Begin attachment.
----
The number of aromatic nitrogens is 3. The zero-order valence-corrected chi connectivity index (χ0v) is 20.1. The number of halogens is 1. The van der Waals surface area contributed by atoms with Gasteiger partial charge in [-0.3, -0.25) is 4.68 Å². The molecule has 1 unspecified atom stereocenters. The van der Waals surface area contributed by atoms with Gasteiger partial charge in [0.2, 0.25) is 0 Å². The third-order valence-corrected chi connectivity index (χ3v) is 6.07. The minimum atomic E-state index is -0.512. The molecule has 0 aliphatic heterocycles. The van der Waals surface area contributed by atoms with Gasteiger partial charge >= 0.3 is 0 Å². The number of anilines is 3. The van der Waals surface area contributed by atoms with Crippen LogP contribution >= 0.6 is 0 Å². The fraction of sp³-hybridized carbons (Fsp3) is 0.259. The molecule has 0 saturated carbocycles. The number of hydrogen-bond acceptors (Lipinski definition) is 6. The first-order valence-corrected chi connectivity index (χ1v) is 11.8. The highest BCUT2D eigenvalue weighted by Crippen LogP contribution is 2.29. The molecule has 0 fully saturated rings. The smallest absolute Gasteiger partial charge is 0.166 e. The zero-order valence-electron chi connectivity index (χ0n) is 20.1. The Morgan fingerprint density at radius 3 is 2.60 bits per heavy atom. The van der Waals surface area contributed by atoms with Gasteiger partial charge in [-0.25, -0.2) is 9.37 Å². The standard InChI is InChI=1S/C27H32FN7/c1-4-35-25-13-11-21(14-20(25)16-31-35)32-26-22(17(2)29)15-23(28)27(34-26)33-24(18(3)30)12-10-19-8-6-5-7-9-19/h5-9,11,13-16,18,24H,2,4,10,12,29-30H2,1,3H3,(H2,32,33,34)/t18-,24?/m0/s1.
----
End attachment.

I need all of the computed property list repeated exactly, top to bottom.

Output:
The number of aromatic nitrogens is 3. The zero-order valence-corrected chi connectivity index (χ0v) is 20.1. The number of halogens is 1. The van der Waals surface area contributed by atoms with Gasteiger partial charge in [-0.3, -0.25) is 4.68 Å². The molecule has 1 unspecified atom stereocenters. The van der Waals surface area contributed by atoms with Gasteiger partial charge in [0.2, 0.25) is 0 Å². The third-order valence-corrected chi connectivity index (χ3v) is 6.07. The minimum atomic E-state index is -0.512. The molecule has 0 aliphatic heterocycles. The van der Waals surface area contributed by atoms with Gasteiger partial charge >= 0.3 is 0 Å². The number of anilines is 3. The van der Waals surface area contributed by atoms with Crippen LogP contribution >= 0.6 is 0 Å². The fraction of sp³-hybridized carbons (Fsp3) is 0.259. The molecule has 0 saturated carbocycles. The number of hydrogen-bond acceptors (Lipinski definition) is 6. The first-order valence-corrected chi connectivity index (χ1v) is 11.8. The highest BCUT2D eigenvalue weighted by Crippen LogP contribution is 2.29. The molecule has 0 fully saturated rings. The smallest absolute Gasteiger partial charge is 0.166 e. The zero-order valence-electron chi connectivity index (χ0n) is 20.1. The Morgan fingerprint density at radius 3 is 2.60 bits per heavy atom. The van der Waals surface area contributed by atoms with Gasteiger partial charge in [-0.25, -0.2) is 9.37 Å². The standard InChI is InChI=1S/C27H32FN7/c1-4-35-25-13-11-21(14-20(25)16-31-35)32-26-22(17(2)29)15-23(28)27(34-26)33-24(18(3)30)12-10-19-8-6-5-7-9-19/h5-9,11,13-16,18,24H,2,4,10,12,29-30H2,1,3H3,(H2,32,33,34)/t18-,24?/m0/s1.